The new access road will also benefit Alfa Realty, which is currently selling 125 acres in the Wynbrook subdivision for $1.5 million, according to Kevin Ketzler, president of Alfa Properties. Alfa Builders, which was shut down years ago, bought and developed the 250 homes in the subdivision.


Hyundai broke its six-month sales record with 374,061 units sold through June. The previous record was 371,150 vehicles sold during the first six months last year.


Lt. Gen. Steven Kwast, commander and president of Air University at Maxwell Air Force Base, is talking about a think tank outside the base, Mayor Todd Strange said. The think tank would discuss how to convert ideas and concepts from the military into commercial applications.


Alabama ranked 13th for the country’s best states for military retirees, according to WalletHub. The rankings were based on a number of factors, including cost of living; percentage of homeless veterans; percentage of veteran-owned businesses; job opportunities for veterans; state tax on military pensions; and ratio of VA health facilities for veterans. There were three main categories: quality of life, health care and economic environment.

The River Region has its fair share of military retirees with Maxwell Air Force Base and Gunter Annex.


Montgomery County opened a $1.5 million, nearly 9,000-square-foot probate/revenue office at the former Pier 1 building on McGehee Road.

“We are glad to see growth in this particular area,” Montgomery County Commission Chairman Elton N. Dean Sr. said at the ribbon-cutting for the new facility.

The previous probate office on the city’s southside had been closed for about two years. There was no revenue office at the old location on Woodley Road.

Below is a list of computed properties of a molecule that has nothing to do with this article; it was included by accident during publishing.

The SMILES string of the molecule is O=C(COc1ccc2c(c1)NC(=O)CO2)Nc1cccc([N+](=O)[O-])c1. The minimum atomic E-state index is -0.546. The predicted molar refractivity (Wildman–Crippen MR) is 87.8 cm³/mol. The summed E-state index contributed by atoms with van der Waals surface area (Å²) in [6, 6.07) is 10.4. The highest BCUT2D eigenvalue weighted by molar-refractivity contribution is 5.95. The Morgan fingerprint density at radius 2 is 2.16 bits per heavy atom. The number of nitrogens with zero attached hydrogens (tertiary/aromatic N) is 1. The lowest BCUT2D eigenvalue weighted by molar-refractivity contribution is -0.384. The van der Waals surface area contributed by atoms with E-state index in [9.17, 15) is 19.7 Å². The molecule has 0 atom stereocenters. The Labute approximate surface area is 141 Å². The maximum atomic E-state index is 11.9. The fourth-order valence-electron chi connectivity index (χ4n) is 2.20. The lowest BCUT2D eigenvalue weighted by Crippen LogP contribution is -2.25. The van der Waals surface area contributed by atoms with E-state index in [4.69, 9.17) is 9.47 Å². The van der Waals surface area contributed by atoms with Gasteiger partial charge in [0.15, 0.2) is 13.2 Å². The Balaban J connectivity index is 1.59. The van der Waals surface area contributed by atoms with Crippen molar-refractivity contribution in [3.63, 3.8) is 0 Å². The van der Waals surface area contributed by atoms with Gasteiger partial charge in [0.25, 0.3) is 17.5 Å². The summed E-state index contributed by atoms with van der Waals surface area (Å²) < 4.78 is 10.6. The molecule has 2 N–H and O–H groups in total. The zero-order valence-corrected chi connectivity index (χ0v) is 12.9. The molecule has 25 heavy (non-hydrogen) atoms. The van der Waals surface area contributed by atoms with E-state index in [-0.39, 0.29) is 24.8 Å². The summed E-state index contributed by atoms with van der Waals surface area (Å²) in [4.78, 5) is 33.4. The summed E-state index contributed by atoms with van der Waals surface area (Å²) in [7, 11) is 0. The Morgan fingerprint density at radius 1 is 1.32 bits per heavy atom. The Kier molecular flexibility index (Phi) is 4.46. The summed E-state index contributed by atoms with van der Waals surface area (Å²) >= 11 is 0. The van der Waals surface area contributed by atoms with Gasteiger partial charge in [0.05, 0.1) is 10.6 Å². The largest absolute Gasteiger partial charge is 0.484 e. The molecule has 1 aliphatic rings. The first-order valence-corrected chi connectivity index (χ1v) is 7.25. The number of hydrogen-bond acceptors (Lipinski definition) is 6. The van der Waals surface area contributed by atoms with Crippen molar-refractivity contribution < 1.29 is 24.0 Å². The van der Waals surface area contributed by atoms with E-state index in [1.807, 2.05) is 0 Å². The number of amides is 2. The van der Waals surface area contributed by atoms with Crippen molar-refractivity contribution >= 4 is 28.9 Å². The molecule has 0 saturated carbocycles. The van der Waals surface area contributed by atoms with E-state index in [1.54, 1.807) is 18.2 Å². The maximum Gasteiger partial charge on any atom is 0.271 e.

Montgomery County Commission Vice Chairman Dan Harris said the new location will help revitalize the strip mall, which has vacant buildings.


The City of Montgomery is undergoing a major renovation of West Fairview Avenue from Interstate-65 to Air Base Boulevard in a $1.4 million project. The road will be repaved and new traffic signals and sidewalk ramps for the disabled will be added.


The Environmental Protection Agency presented the 2016 EPA Rain Catcher Award in the municipal category to the City of Montgomery for the Fairview Environmental Park project.

The park has about four acres of green infrastructure for recreational use while protecting the area’s watershed.

“This park not only provides scenic beauty to neighborhoods along the Voting Rights Trail for residents throughout Montgomery, but it will purify and protect our watershed for years to come,” Montgomery Mayor Todd Strange said in a statement. “It’s another vital step in reclaiming our community’s abundant natural resources, while expanding our revitalization efforts along West Fairview.”


The Poarch Band of Creek Indians purchased the Margaritaville Resort Casino in Bossier City, La., and is partnering with the Washoe Tribe to build a small casino in Gardnerville, Nev.

The 500,000-square-foot Margaritaville Resort Casino features 1,000-plus slot machines and table games in addition to a 395-room hotel and six restaurants.

The Nevada casino will be located next to the Washoe Tribe’s $11.8 million travel plaza.

The Poarch Creek Indians bought the Royal D‘Iberville casino site in Mississippi earlier this year and is developing the $200 million Blue Collar Country entertainment complex in Foley.